So, knowing that this is the last time that I will be pregnant, we have booked in to have some pregnancy and newborn shots done. We didn't do this with JBB, I am not exactly sure why but I do suspect that it was to do with 'tempting fate' or just the fact that we had so much going on in the lead up to JBB being born - ie. renovating renovating our house. I am really happy that we are doing it but am also really aprehensive. I have never really been huge friends with my body and being in photo's when I am feeling pretty bad about my body is a bit daunting. I know it will be really great for JBB and Boo2 to look at one day and I guess even I will look back and want to remember.
JBB has taken to talking about Boo2 more and more. He has told us that he will share his toys (I hope so) with him and that there is a chair for Boo2 at his little table. I talk to him quite a bit about what will happen when Boo2 comes along. I want him to be as prepared as possible though I know that it is is going to be quite a shock for him too.
In weather news, it has finally broken. It was lovely and cool last night and we all got a good night's sleep, thank goodness!! It is still going to be warm during the days but some cool nights will really help matters!!
Exciting times ahead, only 2 more weeks of work to go - yay!!
Tuesday, March 12, 2013
We continue to swelter here in Melbourne. It has been a record breaking summer and we are now sweating through the longest number of days over 30 degrees C in a row. Seriously, I am absolutely over it. It is Autumn now for crying out loud – the average normal temperature in March is 24 degrees – we have been averaging more than that for the minimum temperature and it has made for some very uncomfortable nights.
People are getting cranky because they are not getting sleep and I am no exception, I am absolutely exhausted from the heat and with my temp up from the pregnancy, any effort seems just too much right now. Poor JBB is also having trouble sleeping at the moment which makes us all tired because he is a big cranky pants when he is tired.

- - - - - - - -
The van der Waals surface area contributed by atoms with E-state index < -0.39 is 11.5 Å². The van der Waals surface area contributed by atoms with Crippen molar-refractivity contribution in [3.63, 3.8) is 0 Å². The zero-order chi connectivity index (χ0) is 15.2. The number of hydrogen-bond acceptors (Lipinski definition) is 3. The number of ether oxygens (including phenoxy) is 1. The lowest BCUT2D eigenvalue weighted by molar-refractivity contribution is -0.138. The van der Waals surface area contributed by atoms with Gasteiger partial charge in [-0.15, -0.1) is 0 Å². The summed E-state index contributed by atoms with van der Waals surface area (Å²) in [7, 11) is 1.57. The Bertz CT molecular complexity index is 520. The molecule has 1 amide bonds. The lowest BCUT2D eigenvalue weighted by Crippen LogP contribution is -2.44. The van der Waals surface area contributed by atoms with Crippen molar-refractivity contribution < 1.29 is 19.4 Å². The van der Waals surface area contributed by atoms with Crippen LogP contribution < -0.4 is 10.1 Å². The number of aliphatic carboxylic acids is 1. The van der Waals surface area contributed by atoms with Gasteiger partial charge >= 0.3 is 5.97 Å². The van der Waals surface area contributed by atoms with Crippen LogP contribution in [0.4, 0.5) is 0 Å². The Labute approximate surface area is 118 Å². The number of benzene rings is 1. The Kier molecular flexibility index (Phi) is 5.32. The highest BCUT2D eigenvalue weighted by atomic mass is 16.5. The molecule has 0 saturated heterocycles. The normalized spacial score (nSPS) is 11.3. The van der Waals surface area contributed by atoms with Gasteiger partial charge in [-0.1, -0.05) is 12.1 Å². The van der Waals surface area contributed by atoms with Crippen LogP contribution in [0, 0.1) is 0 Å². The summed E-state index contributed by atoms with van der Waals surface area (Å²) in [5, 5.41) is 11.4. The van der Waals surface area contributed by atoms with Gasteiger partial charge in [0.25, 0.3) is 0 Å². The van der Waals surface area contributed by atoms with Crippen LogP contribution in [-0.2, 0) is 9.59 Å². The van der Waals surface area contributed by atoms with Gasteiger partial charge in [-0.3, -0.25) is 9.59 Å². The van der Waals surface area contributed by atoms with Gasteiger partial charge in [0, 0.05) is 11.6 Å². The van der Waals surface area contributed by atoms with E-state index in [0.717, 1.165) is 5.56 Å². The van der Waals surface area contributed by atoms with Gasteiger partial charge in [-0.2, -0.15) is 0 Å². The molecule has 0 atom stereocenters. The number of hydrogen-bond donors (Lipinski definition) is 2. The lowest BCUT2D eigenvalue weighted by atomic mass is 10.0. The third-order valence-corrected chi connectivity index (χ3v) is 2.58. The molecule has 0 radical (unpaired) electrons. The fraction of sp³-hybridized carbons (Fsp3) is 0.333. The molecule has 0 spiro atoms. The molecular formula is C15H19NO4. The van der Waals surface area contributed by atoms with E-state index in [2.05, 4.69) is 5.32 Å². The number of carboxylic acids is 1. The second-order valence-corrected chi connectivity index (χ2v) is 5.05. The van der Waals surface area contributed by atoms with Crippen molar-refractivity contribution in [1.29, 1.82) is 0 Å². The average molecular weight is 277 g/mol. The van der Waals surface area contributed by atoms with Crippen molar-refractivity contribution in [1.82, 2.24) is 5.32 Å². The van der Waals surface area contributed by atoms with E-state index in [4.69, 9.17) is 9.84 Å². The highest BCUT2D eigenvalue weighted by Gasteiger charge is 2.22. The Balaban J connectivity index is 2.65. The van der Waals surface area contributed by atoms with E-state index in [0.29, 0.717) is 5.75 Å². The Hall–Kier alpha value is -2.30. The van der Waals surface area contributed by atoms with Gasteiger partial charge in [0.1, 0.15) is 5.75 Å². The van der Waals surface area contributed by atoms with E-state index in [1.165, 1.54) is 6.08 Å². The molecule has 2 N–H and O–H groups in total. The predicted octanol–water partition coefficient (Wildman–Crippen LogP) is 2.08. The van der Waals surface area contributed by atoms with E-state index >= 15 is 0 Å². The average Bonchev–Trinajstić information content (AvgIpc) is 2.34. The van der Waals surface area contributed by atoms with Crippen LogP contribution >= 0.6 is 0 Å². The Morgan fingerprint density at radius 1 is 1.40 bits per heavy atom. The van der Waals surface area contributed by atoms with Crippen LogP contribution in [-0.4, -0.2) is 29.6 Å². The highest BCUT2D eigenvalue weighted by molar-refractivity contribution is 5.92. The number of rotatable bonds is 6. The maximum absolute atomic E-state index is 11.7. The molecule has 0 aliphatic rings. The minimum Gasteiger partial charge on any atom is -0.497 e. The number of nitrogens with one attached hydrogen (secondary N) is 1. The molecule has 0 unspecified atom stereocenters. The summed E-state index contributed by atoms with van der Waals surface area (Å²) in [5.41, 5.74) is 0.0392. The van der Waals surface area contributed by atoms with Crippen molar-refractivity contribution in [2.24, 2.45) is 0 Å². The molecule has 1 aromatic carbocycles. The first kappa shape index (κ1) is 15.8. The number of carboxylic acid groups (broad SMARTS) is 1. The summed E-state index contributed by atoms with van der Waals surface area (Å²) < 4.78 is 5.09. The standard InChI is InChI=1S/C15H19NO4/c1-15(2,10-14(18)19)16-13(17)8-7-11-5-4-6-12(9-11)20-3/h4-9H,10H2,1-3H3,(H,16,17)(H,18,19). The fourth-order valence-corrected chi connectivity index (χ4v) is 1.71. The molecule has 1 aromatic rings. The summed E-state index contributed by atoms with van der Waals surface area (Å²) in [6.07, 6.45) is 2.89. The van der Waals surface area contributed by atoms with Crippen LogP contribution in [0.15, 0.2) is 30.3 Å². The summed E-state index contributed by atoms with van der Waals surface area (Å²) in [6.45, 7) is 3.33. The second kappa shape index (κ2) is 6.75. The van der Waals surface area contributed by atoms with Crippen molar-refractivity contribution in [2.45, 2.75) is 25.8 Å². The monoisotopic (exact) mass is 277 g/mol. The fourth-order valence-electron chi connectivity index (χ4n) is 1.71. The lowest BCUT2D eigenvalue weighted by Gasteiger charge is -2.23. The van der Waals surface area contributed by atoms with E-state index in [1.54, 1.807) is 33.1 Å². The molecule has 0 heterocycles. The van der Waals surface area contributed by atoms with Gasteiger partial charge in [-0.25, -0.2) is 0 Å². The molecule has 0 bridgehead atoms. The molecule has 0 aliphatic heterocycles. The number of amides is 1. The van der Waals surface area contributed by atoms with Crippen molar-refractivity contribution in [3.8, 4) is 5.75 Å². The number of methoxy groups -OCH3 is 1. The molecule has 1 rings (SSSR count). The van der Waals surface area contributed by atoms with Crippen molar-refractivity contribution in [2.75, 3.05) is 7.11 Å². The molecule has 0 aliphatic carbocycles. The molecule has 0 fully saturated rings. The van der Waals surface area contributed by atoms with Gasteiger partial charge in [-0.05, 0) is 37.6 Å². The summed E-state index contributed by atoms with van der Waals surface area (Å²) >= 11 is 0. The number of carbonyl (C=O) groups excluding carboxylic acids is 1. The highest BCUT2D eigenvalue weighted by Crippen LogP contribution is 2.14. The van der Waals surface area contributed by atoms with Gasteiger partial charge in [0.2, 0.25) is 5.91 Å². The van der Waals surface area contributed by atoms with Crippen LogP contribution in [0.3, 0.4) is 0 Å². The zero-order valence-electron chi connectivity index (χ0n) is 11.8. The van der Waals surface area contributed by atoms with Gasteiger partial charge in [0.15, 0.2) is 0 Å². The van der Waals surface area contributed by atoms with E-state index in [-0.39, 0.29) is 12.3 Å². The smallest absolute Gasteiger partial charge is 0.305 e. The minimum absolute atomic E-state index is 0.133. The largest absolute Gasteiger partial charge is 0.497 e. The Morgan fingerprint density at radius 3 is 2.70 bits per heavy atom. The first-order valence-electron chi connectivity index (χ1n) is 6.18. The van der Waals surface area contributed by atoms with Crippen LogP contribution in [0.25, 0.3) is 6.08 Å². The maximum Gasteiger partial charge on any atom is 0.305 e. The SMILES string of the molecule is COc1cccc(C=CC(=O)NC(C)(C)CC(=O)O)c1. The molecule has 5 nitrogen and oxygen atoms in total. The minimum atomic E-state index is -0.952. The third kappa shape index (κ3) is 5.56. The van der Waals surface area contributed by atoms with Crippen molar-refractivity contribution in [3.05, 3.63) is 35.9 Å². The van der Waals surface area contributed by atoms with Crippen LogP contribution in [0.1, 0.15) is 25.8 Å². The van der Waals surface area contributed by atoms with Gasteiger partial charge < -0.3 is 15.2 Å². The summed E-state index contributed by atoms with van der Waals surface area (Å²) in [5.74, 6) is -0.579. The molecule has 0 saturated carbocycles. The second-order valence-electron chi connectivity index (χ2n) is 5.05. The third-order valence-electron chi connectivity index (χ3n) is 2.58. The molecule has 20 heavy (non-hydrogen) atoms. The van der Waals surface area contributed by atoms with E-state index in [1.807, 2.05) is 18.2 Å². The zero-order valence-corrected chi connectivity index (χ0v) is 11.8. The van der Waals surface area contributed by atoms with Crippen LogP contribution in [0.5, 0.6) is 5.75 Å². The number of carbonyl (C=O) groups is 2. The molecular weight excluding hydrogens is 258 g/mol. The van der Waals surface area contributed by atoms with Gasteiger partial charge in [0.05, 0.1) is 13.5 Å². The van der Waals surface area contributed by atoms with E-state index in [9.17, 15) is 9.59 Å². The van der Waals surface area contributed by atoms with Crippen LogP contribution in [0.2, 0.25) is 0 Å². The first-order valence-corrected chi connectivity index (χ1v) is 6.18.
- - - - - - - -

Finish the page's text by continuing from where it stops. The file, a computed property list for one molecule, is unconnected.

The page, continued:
JourneyMan went away for the weekend, over to Perth where his cousin got married. I was supposed to go but with all the complications with the pregnancy we decided that caution was the name of the game at the moment. I missed him mightily and I also realised just how much of the load that he takes from me while he is around. He is a gem of a husband for sure. I was soooo glad when he got home – it was tough without him. JBB missed him too, he is a real Daddy’s boy – his Daddy is his hero, especially at the moment because I can’t do much physical playing with him (we do a lot of reading and chatting – I am the boring parent right now).
I had to call the OB on Saturday night because I have had a bit of gastro over the weekend as well as a headache that lasted a couple of days too. I didn't think that there was much to worry about but I wanted to make sure anyway. He was great as usual and I needed to check in the following morning and I felt a bit better. He said that he has had so many calls because the heat is hurting the pregnant people right now. He thought that I just had a bit of a virus, blech.
Apparently, there is a cool change coming at about 6pm tomorrow night but the following day it is due to be 27 and then the day after 28, though I suppose that is better than the 37 that we have going on today. It is supposed to be a pretty cool weekend, that will be nice, I am not holding my breath though.
Wednesday, March 6, 2013
During the first year of JBB’s life, I was terrified that one day when JBB was growing up that he would yell at me ‘You’re not my mother’. As time has gone on the fear has left me about this. Being a donor Mum brings some special issues to play and this has been one for me.
When we went for the fresh cycle for Boo2 in October 2011, we met the donor again. It was a wonderful experience. I didn’t know if I would recognise her because we had only met her once 2 years before but when she walked towards me, I saw so much of JBB in her, it was ridiculous to think that I wouldn’t recognise her. We embraced and the feeling of gratitude that I had to this woman overwhelmed me. When we sat down and she asked to hold JBB, I held my breath and questions ran non stop through my mind. Would he have an instant connection to her because of the biological link? Would he prefer her to me? Would she want to take him? The answer to all these questions were no. He played nicely with her and then wanted to come back to me. She loved him obviously did not consider that she was his mother (only the amazing women who helped bring him into the world). That made me surer of myself.
When JBB got sick and was in hospital, I didn’t worry that I was his Mother anymore. I was the one he wanted comfort from, I was the one who stayed up with him all night, I was the one who held him while the put the drip in and gave him treatments, I was the one who was so terrified that he would be taken away or his life changed forever. At this point I realised that really, there was no-one else to lay claim to be his mother.